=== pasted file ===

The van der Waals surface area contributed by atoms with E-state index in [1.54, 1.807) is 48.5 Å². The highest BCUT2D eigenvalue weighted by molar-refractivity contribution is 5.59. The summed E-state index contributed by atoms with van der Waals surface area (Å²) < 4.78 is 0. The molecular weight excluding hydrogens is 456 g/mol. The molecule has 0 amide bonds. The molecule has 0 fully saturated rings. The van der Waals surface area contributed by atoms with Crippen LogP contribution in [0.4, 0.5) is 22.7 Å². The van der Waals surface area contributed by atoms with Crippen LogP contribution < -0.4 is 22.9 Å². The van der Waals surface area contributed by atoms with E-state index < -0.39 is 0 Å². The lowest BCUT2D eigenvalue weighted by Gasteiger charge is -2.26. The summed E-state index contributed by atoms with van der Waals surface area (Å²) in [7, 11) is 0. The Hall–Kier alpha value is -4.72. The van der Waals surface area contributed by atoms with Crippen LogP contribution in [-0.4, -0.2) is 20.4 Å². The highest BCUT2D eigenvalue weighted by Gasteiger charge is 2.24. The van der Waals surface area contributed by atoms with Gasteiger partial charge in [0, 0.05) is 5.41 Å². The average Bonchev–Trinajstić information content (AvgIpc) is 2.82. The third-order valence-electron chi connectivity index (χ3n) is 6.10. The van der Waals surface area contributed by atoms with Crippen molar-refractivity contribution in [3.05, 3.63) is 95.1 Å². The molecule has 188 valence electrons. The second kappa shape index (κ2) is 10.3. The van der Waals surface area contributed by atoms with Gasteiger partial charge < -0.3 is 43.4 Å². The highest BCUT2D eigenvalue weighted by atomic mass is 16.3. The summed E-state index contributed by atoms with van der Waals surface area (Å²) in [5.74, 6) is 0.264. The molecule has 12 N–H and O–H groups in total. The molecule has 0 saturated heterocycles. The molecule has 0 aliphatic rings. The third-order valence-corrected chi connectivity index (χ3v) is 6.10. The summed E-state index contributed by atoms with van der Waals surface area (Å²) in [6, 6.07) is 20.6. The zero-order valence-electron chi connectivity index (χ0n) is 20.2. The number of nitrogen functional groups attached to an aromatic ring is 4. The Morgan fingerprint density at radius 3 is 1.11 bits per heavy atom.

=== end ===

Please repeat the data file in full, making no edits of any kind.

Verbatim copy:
The van der Waals surface area contributed by atoms with E-state index in [1.54, 1.807) is 48.5 Å². The highest BCUT2D eigenvalue weighted by molar-refractivity contribution is 5.59. The summed E-state index contributed by atoms with van der Waals surface area (Å²) < 4.78 is 0. The molecular weight excluding hydrogens is 456 g/mol. The molecule has 0 amide bonds. The molecule has 0 fully saturated rings. The van der Waals surface area contributed by atoms with Crippen LogP contribution in [0.4, 0.5) is 22.7 Å². The van der Waals surface area contributed by atoms with Crippen LogP contribution < -0.4 is 22.9 Å². The van der Waals surface area contributed by atoms with E-state index < -0.39 is 0 Å². The lowest BCUT2D eigenvalue weighted by Gasteiger charge is -2.26. The summed E-state index contributed by atoms with van der Waals surface area (Å²) in [7, 11) is 0. The Hall–Kier alpha value is -4.72. The van der Waals surface area contributed by atoms with Crippen LogP contribution in [-0.4, -0.2) is 20.4 Å². The highest BCUT2D eigenvalue weighted by Gasteiger charge is 2.24. The van der Waals surface area contributed by atoms with Gasteiger partial charge in [0, 0.05) is 5.41 Å². The average Bonchev–Trinajstić information content (AvgIpc) is 2.82. The third-order valence-electron chi connectivity index (χ3n) is 6.10. The van der Waals surface area contributed by atoms with Crippen molar-refractivity contribution in [3.05, 3.63) is 95.1 Å². The molecule has 188 valence electrons. The second kappa shape index (κ2) is 10.3. The van der Waals surface area contributed by atoms with Gasteiger partial charge < -0.3 is 43.4 Å². The highest BCUT2D eigenvalue weighted by atomic mass is 16.3. The summed E-state index contributed by atoms with van der Waals surface area (Å²) in [5.74, 6) is 0.264. The molecule has 12 N–H and O–H groups in total. The molecule has 0 saturated heterocycles. The molecule has 0 aliphatic rings. The third-order valence-corrected chi connectivity index (χ3v) is 6.10. The summed E-state index contributed by atoms with van der Waals surface area (Å²) in [6, 6.07) is 20.6. The zero-order valence-electron chi connectivity index (χ0n) is 20.2. The number of nitrogen functional groups attached to an aromatic ring is 4. The Morgan fingerprint density at radius 3 is 1.11 bits per heavy atom.